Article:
Rocky Mountain pt. 80.2

Altitude. i bought this mysterious rocky on ebay for $200. the seller said it was a 1995 something. i forget what model he thought it was - but i knew he had the year wrong because rocky dropped the wishbone rear end in 1993. i thought it was a 1991, and figured i had confirmed that by the yellow paint i found inside the headtube. (someone had repainted it red, and it had no decals on it at all.) just now i've confimed it was a 1992 because they had that little cable stop attached to the wishbone. the 1991 had a cable noodle that wrapped around the seattube/toptube junction.

besides the fact that pretty much any rocky from 1990 to 1993 is on my 'buy that now!' list, i had to buy it because of this;

that's right. RM666. i never looked into this fully. i may have tried to post on mtbr.com - but i probably didn't because i don't really like those forums. i don't really like any web forum for that matter.

i pulled all the parts off this bike and put them on this kawasaki frame i had, and sold that. then i repainted and rebuilt this bike with my singlespeed gear;

this one came out fantastic. but it was sort of an extra bike, so i traded it for a custom fisher sugar frame and fork.

Vertex. this is where the singlespeed kit came from. a white industries eno rear wheel, superlight kinesis fork, and eventually race face 180mm cranks, carbon post, flite saddle, and a mary handlebar. was this the hottest singlespeed in town? probably. in the top five anyway.

i turned this bike into the hottest hybrid in town;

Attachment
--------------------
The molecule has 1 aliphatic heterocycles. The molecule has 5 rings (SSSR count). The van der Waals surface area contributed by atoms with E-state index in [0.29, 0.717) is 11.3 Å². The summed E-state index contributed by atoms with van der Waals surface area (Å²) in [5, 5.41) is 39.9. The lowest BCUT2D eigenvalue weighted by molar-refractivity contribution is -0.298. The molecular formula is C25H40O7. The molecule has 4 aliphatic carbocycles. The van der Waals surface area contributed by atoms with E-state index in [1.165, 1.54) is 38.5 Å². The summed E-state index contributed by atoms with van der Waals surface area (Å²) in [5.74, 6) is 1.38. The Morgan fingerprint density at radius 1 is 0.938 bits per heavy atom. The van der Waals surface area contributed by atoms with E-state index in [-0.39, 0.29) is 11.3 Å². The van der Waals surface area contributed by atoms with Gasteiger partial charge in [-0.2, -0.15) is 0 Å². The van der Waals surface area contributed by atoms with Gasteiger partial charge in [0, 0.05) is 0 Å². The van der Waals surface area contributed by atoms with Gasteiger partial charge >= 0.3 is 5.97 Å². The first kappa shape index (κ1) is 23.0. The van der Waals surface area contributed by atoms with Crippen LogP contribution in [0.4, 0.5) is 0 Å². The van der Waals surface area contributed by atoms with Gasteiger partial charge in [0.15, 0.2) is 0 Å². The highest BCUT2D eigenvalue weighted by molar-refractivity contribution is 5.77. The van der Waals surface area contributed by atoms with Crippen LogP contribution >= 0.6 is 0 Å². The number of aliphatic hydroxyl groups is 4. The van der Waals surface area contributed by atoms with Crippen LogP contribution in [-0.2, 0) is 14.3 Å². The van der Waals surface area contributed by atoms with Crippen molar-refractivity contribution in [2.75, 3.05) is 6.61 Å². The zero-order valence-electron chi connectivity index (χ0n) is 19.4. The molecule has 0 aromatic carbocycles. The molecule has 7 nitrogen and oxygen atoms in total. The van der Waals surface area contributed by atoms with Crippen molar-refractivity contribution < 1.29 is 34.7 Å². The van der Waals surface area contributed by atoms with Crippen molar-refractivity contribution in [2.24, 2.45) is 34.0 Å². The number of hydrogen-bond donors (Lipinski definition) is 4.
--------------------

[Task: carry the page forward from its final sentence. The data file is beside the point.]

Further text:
road wheels + mtb frame + mavic brake adapter = awesome city bike. can't put fenders on it because of that adapter, but it's still awesome. i'm holding on to this frame.

Blizzard. this is a 2005, 20th anniversary edition blizzard. this frame i will never sell. i rode it like this for a year, but now it's waiting to become a singlespeed, and i will regain my Hottest Singlespeed in Town award. you probably didn't even know there was such an honour. nobody else does either, but it's there, and i'm taking it back.

vicious cycles fork, non-low profile race face 180mm cranks, avid discs with nokon/full metal jacket cable routing, avid SAAGO stem, titec titanium flattracker handlebar, thomson post, chris king headset, and it will have a white industries eno disc rear wheel.

so there you have it, all brilliant bikes, and i have a feeling i'm not done buying rockys...

Rocky Mountain pt. 80

at some point i will do a post about all the bikes i've owned, but this seemed like a good place for a post on all the rocky mountains i've owned.

Nimbus. i bought this bike in about 1994 - i think - and i was excited to get it because i knew how rare and special it was. one of the very first aluminum bikes to use butted easton tubes. i believe only 200 were made. it had a first generation manitou, grafton 3d violet front hub, ritchey cranks, and that super cool white syncros stem. the bike came stock with a white syncros fork, which i'm thinking must be one of the most rare bike parts out there.

now it has a marzocchi xc500 - i fork i never liked; it never worked the way it supposed to. or didn't work the way i had read it was supposed to. it just didn't seem to have any rebound damping at all. and i'm a big guy so i needed pretty heavy spring rates. anyway, i took care of that after a bit.

that is a manitou sx. or an sx-r? i can't remember. i do remember that i had to buy the more expensive one because it was the only one the shop had with a cable stop on the brake brace. why didn't I just buy v-brakes? good question. changing the fork is pretty much all i did to this bike. i swapped out the ritchey cantilevers for shimano xt, but never changed the cranks, wheels, or anything else but tires.